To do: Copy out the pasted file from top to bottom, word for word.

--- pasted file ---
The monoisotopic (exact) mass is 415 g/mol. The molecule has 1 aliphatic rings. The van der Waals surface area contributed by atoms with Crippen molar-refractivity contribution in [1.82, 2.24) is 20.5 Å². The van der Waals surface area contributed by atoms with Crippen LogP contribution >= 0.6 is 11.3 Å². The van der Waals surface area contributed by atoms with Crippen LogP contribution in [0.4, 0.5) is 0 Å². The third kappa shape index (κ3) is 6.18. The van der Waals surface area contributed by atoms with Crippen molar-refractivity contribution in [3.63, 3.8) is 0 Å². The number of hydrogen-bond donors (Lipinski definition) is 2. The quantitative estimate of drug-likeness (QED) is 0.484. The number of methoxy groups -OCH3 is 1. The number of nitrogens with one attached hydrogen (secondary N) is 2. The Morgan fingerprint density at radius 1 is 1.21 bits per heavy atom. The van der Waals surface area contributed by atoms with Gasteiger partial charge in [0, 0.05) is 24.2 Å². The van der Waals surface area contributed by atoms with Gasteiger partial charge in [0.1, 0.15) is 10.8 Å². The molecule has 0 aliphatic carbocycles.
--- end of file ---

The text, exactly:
The monoisotopic (exact) mass is 415 g/mol. The molecule has 1 aliphatic rings. The van der Waals surface area contributed by atoms with Crippen molar-refractivity contribution in [1.82, 2.24) is 20.5 Å². The van der Waals surface area contributed by atoms with Crippen LogP contribution >= 0.6 is 11.3 Å². The van der Waals surface area contributed by atoms with Crippen LogP contribution in [0.4, 0.5) is 0 Å². The third kappa shape index (κ3) is 6.18. The van der Waals surface area contributed by atoms with Crippen molar-refractivity contribution in [3.63, 3.8) is 0 Å². The number of hydrogen-bond donors (Lipinski definition) is 2. The quantitative estimate of drug-likeness (QED) is 0.484. The number of methoxy groups -OCH3 is 1. The number of nitrogens with one attached hydrogen (secondary N) is 2. The Morgan fingerprint density at radius 1 is 1.21 bits per heavy atom. The van der Waals surface area contributed by atoms with Gasteiger partial charge in [0, 0.05) is 24.2 Å². The van der Waals surface area contributed by atoms with Gasteiger partial charge in [0.1, 0.15) is 10.8 Å². The molecule has 0 aliphatic carbocycles.